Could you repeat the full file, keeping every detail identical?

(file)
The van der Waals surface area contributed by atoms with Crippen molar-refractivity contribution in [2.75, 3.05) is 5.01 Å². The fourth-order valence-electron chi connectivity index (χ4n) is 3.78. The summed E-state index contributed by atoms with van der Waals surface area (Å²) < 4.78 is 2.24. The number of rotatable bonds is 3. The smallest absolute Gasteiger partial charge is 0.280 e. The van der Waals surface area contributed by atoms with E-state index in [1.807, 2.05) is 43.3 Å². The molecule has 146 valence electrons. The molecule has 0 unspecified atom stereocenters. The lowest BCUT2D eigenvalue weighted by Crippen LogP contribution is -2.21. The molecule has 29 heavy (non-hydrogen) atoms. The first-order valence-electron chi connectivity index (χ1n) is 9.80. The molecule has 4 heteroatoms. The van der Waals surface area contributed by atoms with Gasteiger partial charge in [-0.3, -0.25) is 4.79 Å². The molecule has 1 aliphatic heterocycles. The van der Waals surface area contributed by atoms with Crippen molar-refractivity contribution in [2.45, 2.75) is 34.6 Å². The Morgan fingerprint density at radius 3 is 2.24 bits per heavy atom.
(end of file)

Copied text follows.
The van der Waals surface area contributed by atoms with Crippen molar-refractivity contribution in [2.75, 3.05) is 5.01 Å². The fourth-order valence-electron chi connectivity index (χ4n) is 3.78. The summed E-state index contributed by atoms with van der Waals surface area (Å²) < 4.78 is 2.24. The number of rotatable bonds is 3. The smallest absolute Gasteiger partial charge is 0.280 e. The van der Waals surface area contributed by atoms with E-state index in [1.807, 2.05) is 43.3 Å². The molecule has 146 valence electrons. The molecule has 0 unspecified atom stereocenters. The lowest BCUT2D eigenvalue weighted by Crippen LogP contribution is -2.21. The molecule has 29 heavy (non-hydrogen) atoms. The first-order valence-electron chi connectivity index (χ1n) is 9.80. The molecule has 4 heteroatoms. The van der Waals surface area contributed by atoms with Gasteiger partial charge in [-0.3, -0.25) is 4.79 Å². The molecule has 1 aliphatic heterocycles. The van der Waals surface area contributed by atoms with Crippen molar-refractivity contribution in [2.45, 2.75) is 34.6 Å². The Morgan fingerprint density at radius 3 is 2.24 bits per heavy atom.